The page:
We passed on while I stuck close to his heels and moved along without lifting my head or looking at anyone too long. My Master told me,‘The eye is the starting point of all evil and mischief. The eye can travel far and pick out objects indiscriminately, mind follows the eye, and rest of the body is conditioned by the mind. Thus starts a chain of activity which may lead to trouble and complication, or waste of time, if nothing else; and so don’t look at anything except the path.’Sometimes I could not resist looking at cattle or other creatures, which I would normally view as my rightful prize. But I’d immediately avert my eyes when I realized what I was doing.

  We were about to descend the slope of a hillock when we noticed in the valley below a procession passing. People were dragging a flower-decorated chariot with pipes and drums. The chariot carried the image of God, and there was much rejoicing and dancing and singing, and scattering of flowers. Vendors of fruits or sweets were doing a brisk business with the children swarming around. But the moment we were seen, everyone ran for safety. God’s chariot was abandoned in the middle of the road; the drummers and pipers abruptly stopped their music and, clutching their instruments, ran madly. My Master said to me,‘Stay here, and don’t move even if people come near or touch you.’He left me there and ran forward and said to those on the run, ‘Come, come back, don’t abandon your God. Draw the chariot along. Come on, come on. My tiger is godly, and loves a procession.’He went after the piper and the drummer, and brought them back forcibly, saying,‘That tiger of ours is musically inclined, and won’t like to be cheated out of it. Go on, play your pipes. This tiger is no real tiger at all. He just looks like one, that’s all. He loves you all. Go on ...’With their gaze fixed in my direction they played nervously. The chariot wheels moved again and the crowd followed, although in a subdued spirit. The children did not laugh or dance; the sweet-sellers did not cry their wares.‘This pains me very much, how can I prove you are a friend?’said my Master, falling back. We took a detour and went forward.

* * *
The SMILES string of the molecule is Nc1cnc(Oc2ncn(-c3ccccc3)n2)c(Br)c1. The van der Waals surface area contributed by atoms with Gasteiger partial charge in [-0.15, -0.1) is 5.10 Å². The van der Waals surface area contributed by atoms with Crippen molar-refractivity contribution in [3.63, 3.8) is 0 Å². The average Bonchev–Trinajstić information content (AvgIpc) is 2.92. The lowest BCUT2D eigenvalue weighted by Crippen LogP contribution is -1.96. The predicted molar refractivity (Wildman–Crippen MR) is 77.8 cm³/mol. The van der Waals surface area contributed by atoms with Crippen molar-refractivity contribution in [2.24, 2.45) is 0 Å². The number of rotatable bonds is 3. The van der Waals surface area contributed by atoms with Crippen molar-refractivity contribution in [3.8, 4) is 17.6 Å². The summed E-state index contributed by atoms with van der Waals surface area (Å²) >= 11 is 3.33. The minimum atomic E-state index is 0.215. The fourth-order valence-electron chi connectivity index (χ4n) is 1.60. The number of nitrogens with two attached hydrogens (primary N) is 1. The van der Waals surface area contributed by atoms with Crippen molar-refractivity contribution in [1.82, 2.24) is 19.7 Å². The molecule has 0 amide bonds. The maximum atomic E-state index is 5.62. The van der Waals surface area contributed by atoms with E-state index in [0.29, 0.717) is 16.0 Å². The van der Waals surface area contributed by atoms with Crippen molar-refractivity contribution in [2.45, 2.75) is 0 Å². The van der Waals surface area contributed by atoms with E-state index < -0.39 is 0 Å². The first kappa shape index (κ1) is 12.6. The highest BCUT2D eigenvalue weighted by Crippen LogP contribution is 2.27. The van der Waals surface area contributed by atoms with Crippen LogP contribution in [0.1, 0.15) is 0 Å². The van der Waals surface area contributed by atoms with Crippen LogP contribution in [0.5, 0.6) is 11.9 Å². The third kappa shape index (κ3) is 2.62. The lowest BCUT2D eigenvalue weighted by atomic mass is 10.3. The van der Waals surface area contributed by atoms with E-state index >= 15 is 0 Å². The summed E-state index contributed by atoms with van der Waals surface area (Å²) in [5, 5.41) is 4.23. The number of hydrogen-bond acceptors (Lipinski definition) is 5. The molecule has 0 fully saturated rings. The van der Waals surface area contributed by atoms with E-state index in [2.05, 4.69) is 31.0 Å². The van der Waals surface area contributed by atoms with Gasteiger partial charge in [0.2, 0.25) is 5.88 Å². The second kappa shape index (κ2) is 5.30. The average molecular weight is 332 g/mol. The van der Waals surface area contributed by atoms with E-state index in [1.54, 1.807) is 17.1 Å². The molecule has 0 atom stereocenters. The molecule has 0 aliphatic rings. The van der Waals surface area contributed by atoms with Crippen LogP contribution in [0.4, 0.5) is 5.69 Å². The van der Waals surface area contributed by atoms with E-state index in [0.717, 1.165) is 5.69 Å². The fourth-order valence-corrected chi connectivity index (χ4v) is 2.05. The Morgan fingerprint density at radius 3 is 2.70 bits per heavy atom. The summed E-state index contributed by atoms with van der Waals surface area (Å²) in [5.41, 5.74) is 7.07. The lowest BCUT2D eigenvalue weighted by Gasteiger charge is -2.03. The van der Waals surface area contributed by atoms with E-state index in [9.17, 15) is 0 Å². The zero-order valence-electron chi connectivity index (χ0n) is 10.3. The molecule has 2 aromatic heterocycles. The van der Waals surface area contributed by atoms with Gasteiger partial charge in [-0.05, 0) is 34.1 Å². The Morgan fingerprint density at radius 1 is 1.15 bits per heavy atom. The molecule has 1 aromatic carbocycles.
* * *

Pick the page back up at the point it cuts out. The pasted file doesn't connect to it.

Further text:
At another place we went into a rioting mob - groups of people were engaged in a bloody strife, attacking each other with stone, knife, and iron rod, and screaming murderous challenges. In their frenzy they had not noticed us, but when they did, they dispersed swiftly. My Master cried to them,‘If I find you fighting again, I’ll be back to stop it. Take care. You should not need a tiger to keep the peace.’